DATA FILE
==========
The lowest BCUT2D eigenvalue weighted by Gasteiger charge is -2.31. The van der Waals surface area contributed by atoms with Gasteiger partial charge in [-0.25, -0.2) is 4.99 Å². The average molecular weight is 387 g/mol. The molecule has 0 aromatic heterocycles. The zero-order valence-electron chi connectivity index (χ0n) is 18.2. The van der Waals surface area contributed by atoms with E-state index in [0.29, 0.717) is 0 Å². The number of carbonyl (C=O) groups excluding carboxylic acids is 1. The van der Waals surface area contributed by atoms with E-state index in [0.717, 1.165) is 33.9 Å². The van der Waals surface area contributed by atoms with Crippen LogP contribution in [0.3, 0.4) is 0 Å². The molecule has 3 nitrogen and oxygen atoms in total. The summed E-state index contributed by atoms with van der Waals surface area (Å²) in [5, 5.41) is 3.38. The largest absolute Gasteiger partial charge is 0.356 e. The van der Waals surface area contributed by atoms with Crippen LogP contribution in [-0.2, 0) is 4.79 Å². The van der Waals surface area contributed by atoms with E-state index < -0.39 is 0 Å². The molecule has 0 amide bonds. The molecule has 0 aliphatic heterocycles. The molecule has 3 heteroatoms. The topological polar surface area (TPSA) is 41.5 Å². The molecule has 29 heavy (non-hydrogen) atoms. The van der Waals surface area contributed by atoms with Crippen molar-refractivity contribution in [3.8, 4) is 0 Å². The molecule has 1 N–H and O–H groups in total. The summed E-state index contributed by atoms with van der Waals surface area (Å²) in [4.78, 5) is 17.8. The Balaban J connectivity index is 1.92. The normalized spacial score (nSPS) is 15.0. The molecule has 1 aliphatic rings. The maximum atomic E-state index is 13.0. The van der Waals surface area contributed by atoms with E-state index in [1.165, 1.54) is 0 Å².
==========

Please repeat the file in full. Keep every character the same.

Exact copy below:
The lowest BCUT2D eigenvalue weighted by Gasteiger charge is -2.31. The van der Waals surface area contributed by atoms with Gasteiger partial charge in [-0.25, -0.2) is 4.99 Å². The average molecular weight is 387 g/mol. The molecule has 0 aromatic heterocycles. The zero-order valence-electron chi connectivity index (χ0n) is 18.2. The van der Waals surface area contributed by atoms with E-state index in [0.29, 0.717) is 0 Å². The number of carbonyl (C=O) groups excluding carboxylic acids is 1. The van der Waals surface area contributed by atoms with E-state index in [0.717, 1.165) is 33.9 Å². The van der Waals surface area contributed by atoms with Crippen LogP contribution in [0.3, 0.4) is 0 Å². The molecule has 3 nitrogen and oxygen atoms in total. The summed E-state index contributed by atoms with van der Waals surface area (Å²) in [5, 5.41) is 3.38. The largest absolute Gasteiger partial charge is 0.356 e. The van der Waals surface area contributed by atoms with Crippen LogP contribution in [-0.2, 0) is 4.79 Å². The van der Waals surface area contributed by atoms with E-state index < -0.39 is 0 Å². The molecule has 0 amide bonds. The molecule has 0 aliphatic heterocycles. The molecule has 3 heteroatoms. The topological polar surface area (TPSA) is 41.5 Å². The molecule has 29 heavy (non-hydrogen) atoms. The van der Waals surface area contributed by atoms with Crippen molar-refractivity contribution in [3.8, 4) is 0 Å². The molecule has 1 N–H and O–H groups in total. The summed E-state index contributed by atoms with van der Waals surface area (Å²) in [4.78, 5) is 17.8. The Balaban J connectivity index is 1.92. The normalized spacial score (nSPS) is 15.0. The molecule has 1 aliphatic rings. The maximum atomic E-state index is 13.0. The van der Waals surface area contributed by atoms with E-state index in [1.165, 1.54) is 0 Å².